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TWAS Newsletter
The Academy's quarterly magazine. Download PDF files of individual…

Renewing our energy future

Renewing our energy future

"Energy demand is skyrocketing in the developing world and, if current trends continue, it will exceed the level of demand in the world's richest countries by 2015," says Mohamed Hassan, executive director of TWAS.

Renewing our energy futureHassan made his remarks at the MIT Energy Futures Conference held in the Principality of Monaco, 23–25 September 2010.

"By 2035, developing countries could be consuming nearly 10,000 million tons of oil equivalent (Mtoe) annually, compared to some 6,000 Mtoe in the world's wealthiest countries," Hassan notes.

As many studies show, there is a direct correlation between energy demand and economic development. "The good news," Hassan says, "is that projections of rising energy demand in developing countries indicate that rapid economic development is on the way."

The discouraging news is that fossil fuels currently comprise more than 85% of world energy consumption. A continual rise in fossil fuel use, as many studies show, will have serious consequences for the global climate.

As Hassan notes, "a critical question for the global community is how can they boost their economies without placing the environment at risk."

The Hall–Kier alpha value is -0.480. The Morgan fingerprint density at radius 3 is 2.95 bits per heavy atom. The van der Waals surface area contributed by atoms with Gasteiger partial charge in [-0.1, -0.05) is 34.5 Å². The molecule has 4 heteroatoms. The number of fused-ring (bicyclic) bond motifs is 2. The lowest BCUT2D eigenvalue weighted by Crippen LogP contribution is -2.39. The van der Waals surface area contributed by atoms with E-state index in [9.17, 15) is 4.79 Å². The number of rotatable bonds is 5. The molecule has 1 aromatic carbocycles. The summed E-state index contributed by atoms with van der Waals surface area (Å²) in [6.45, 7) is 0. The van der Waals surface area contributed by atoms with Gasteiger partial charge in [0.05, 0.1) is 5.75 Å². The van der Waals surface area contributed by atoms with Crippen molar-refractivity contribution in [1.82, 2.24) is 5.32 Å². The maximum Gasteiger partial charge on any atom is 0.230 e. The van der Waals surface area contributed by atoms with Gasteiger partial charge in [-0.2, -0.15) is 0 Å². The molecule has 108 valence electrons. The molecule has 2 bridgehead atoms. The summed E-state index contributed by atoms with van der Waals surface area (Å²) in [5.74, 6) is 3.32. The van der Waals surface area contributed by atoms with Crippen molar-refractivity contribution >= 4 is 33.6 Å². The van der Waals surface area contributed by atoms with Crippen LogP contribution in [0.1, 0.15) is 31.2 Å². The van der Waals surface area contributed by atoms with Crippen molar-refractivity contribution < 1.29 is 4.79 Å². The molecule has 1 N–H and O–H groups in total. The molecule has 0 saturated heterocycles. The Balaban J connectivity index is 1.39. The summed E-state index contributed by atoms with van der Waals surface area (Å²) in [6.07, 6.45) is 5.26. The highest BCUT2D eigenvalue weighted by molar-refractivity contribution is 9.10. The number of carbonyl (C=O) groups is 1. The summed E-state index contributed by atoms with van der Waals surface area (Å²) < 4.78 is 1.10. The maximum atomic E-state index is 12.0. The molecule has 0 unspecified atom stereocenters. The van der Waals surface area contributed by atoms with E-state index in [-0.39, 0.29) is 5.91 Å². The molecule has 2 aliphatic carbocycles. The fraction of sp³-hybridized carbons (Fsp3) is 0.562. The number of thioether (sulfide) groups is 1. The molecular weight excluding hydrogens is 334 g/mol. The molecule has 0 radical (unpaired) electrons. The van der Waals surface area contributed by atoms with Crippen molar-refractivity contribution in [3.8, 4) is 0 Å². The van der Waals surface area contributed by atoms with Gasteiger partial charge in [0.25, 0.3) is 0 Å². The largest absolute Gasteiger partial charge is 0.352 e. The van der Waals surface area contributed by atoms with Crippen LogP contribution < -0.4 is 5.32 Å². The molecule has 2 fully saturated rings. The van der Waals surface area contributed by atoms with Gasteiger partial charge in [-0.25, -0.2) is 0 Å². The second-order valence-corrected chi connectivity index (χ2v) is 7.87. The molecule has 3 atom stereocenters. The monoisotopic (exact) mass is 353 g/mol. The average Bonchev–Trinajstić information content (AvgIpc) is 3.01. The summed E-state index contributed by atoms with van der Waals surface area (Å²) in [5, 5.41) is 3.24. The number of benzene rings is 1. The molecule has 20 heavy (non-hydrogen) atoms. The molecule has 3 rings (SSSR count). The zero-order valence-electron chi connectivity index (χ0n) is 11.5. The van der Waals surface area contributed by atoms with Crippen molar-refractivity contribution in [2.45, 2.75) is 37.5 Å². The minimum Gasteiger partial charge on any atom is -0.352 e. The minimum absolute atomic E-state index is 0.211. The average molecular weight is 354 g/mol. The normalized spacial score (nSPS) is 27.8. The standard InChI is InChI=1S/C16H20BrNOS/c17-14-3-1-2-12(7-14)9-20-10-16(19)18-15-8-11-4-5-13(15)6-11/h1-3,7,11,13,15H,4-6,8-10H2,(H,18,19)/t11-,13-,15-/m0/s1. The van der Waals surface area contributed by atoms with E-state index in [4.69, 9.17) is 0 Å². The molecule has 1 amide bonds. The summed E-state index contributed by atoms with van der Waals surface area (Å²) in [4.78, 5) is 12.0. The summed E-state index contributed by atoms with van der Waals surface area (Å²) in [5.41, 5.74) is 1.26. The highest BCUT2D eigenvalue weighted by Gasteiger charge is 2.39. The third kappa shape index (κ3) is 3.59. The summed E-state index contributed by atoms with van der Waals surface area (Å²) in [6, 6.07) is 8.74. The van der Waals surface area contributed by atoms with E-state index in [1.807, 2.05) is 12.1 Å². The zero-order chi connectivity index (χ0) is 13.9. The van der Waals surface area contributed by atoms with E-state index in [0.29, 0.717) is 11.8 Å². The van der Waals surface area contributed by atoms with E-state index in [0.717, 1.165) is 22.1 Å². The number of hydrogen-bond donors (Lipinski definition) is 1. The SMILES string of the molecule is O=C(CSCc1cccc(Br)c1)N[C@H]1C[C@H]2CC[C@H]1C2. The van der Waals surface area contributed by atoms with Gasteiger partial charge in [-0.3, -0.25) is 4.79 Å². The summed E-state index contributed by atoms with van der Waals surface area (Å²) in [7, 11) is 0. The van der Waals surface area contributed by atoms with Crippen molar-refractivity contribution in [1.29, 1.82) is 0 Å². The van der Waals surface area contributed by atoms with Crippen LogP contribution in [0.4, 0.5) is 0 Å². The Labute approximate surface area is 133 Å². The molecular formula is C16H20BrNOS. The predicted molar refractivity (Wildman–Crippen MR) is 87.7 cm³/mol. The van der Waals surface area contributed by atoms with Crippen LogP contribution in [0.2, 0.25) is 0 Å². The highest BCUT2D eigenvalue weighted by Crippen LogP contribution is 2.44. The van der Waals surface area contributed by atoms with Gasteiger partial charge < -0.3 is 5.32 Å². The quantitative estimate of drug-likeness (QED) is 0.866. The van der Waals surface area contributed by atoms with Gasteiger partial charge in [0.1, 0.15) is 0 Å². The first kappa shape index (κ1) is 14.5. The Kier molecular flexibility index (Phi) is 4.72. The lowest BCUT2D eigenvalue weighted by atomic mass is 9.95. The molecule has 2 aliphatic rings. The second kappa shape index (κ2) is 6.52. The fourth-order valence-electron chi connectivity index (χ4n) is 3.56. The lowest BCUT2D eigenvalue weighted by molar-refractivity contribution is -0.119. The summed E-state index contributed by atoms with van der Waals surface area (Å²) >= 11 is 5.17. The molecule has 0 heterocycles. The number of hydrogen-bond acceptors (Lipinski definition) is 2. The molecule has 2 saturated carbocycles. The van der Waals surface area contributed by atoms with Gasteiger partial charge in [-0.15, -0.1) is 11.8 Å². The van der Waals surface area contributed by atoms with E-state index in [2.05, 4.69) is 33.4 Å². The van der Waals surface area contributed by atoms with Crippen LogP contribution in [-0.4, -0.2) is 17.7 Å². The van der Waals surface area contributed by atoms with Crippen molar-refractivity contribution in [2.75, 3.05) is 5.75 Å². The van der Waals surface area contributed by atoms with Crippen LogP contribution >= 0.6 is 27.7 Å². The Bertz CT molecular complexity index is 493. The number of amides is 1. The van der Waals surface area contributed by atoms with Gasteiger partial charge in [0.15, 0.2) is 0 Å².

"Part of the answer," says Hassan, "lies in the accelerated use of renewable energy."

Here again the news is both good and bad. Renewable energy is the most rapidly growing energy source. Hassan acknowledges, however, that "this growth is taking place from a low base." Consequently, if current trends continue, renewable energy will account for less than 15% of total energy consumption by 2035. Simply put, for the foreseeable future, oil, coal and natural gas will continue to drive the global economy.

This much we know, Hassan observes: "To save the planet and, as a consequence, to ensure sustainable economic growth, we must invest in green technologies."

The knowledge base for renewable energy is increasing and, so too, is the level of investment. In fact, from 2004 to 2009, annual investment in new sources of renewable energy rose nearly eight-fold from USD20 billion to USD150 billion. In addition, the United Nations Environment Programme (UNEP) has proposed that 1% of each nation's gross domestic product should be invested in green initiatives – a recommendation that has been endorsed by the Group of 20. Today, China and South Korea spend 3% of their GDPs on green technologies, the United States spends 0.7% and Europe 0.2%.

Both the funding and focus on renewable energy is welcome, Hassan says. But if the world is to make headway on substantially increasing the level of global energy derived from renewables, the critical issue will be "how", not simply "how much" money is spent.

That's why Hassan calls upon both developed and developing countries alike to intensify their commitments to cutting-edge technologies, including nanotechnology, to increase the efficiency of solar cells, and to develop biofuel fuel stocks from cellulosic sources that do not rely on plants needed to feed the world's growing populations.

The issue "lies not only in developing new technologies but also in building scientific capacity to develop these technologies." For this reason, Hassan calls for the creation of national and regional centres of excellence for renewable energy, particularly in developing countries, and for generously supporting programmes that encourage young scientists to pursue multidisciplinary research in renewable energy based, in part, on North-South and South-South scientific collaboration.